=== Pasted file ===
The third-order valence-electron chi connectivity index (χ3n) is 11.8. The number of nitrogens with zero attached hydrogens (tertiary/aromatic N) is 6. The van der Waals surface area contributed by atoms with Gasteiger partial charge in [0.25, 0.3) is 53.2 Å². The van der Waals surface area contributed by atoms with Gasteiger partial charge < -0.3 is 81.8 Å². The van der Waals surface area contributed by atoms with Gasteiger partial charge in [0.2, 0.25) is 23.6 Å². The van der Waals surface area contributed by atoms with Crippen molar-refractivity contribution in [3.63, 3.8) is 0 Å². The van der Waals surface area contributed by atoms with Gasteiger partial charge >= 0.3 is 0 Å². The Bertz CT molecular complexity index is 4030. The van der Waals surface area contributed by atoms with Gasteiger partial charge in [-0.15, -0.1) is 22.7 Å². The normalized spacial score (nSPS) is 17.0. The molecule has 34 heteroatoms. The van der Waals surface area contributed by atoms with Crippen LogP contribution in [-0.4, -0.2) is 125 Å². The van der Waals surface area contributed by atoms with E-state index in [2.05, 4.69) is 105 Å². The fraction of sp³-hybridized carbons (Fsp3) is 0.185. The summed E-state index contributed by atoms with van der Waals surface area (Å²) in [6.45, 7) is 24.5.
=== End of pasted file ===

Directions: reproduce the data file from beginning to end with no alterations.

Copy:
The third-order valence-electron chi connectivity index (χ3n) is 11.8. The number of nitrogens with zero attached hydrogens (tertiary/aromatic N) is 6. The van der Waals surface area contributed by atoms with Gasteiger partial charge in [0.25, 0.3) is 53.2 Å². The van der Waals surface area contributed by atoms with Gasteiger partial charge < -0.3 is 81.8 Å². The van der Waals surface area contributed by atoms with Gasteiger partial charge in [0.2, 0.25) is 23.6 Å². The van der Waals surface area contributed by atoms with Crippen molar-refractivity contribution in [3.63, 3.8) is 0 Å². The van der Waals surface area contributed by atoms with Gasteiger partial charge >= 0.3 is 0 Å². The Bertz CT molecular complexity index is 4030. The van der Waals surface area contributed by atoms with Gasteiger partial charge in [-0.15, -0.1) is 22.7 Å². The normalized spacial score (nSPS) is 17.0. The molecule has 34 heteroatoms. The van der Waals surface area contributed by atoms with Crippen LogP contribution in [-0.4, -0.2) is 125 Å². The van der Waals surface area contributed by atoms with E-state index in [2.05, 4.69) is 105 Å². The fraction of sp³-hybridized carbons (Fsp3) is 0.185. The summed E-state index contributed by atoms with van der Waals surface area (Å²) in [6.45, 7) is 24.5.